Tip Sheets

FERC grid rules key for clean energy, cybersecurity and wildfire prevention

Media Contact

Jeff Tyson

The Federal Energy Regulatory Commission (FERC) is expected to announce rules for nationwide transmission grid reform next week, including how states will share the costs of upgrades.

Rick Geddes

Professor, Cornell Jeb E. Brooks School of Public Policy

Rick Geddes, director of the Cornell University Program in Infrastructure Policy, says grid upgrades are essential, not only for the transition to cleaner energy, but also to prevent future power outages, cyber-attacks and even wildfires.

Geddes says:

“The electrical grid in the United States is old. Much of the U.S. electric grid was built in the 1960s and 1970s. Although the grid system has been upgraded over time with emerging technologies, it is inadequate to meet the demands of renewable energy sources and increased load due to transportation electrification and other developments.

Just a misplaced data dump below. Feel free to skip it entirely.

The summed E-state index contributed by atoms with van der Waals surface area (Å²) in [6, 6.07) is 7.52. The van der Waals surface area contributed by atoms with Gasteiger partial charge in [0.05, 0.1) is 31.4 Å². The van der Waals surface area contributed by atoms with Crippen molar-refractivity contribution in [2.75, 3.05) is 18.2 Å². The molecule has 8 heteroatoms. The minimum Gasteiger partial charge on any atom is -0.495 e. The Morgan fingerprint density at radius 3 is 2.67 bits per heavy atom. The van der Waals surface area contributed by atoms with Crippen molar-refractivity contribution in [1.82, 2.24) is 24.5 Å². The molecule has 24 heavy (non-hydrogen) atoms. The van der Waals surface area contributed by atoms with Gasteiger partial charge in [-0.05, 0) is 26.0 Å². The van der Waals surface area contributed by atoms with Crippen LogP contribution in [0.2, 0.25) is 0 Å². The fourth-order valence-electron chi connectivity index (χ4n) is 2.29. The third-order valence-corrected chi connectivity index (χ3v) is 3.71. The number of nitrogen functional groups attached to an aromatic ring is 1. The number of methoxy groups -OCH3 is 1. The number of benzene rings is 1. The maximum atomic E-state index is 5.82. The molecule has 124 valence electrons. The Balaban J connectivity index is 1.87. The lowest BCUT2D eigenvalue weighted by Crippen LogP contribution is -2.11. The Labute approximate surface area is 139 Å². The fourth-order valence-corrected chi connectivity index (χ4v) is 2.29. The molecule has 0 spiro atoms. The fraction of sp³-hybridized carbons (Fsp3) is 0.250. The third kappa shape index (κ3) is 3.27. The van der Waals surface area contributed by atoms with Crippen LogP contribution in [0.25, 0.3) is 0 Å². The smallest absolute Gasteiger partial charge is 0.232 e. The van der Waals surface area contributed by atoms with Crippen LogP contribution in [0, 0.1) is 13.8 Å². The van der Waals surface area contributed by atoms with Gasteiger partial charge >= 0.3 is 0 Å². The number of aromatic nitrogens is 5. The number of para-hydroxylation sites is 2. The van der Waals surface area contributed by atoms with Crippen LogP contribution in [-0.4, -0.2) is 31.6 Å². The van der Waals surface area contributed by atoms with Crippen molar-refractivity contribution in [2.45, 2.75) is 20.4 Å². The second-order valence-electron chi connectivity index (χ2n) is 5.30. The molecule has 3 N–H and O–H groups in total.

“An inadequate grid can have major adverse effects on communities. Those include power outages, greater vulnerability to cyber-attacks and community emergencies caused by faulty grid infrastructure such as wildfires.

“Much more investment in the grid is needed, which is costly. FERC has spent years working on a nationwide transmission grid reform. Its decision will have major implications for the transition to cleaner energy.

“The key issue is how the cost of that grid upgrade will be shared. Cost-sharing creates a conflict between states that have ‘green’ policies or encourage more renewable power versus those that don’t.”

Cornell University has television, ISDN and dedicated Skype/Google+ Hangout studios available for media interviews.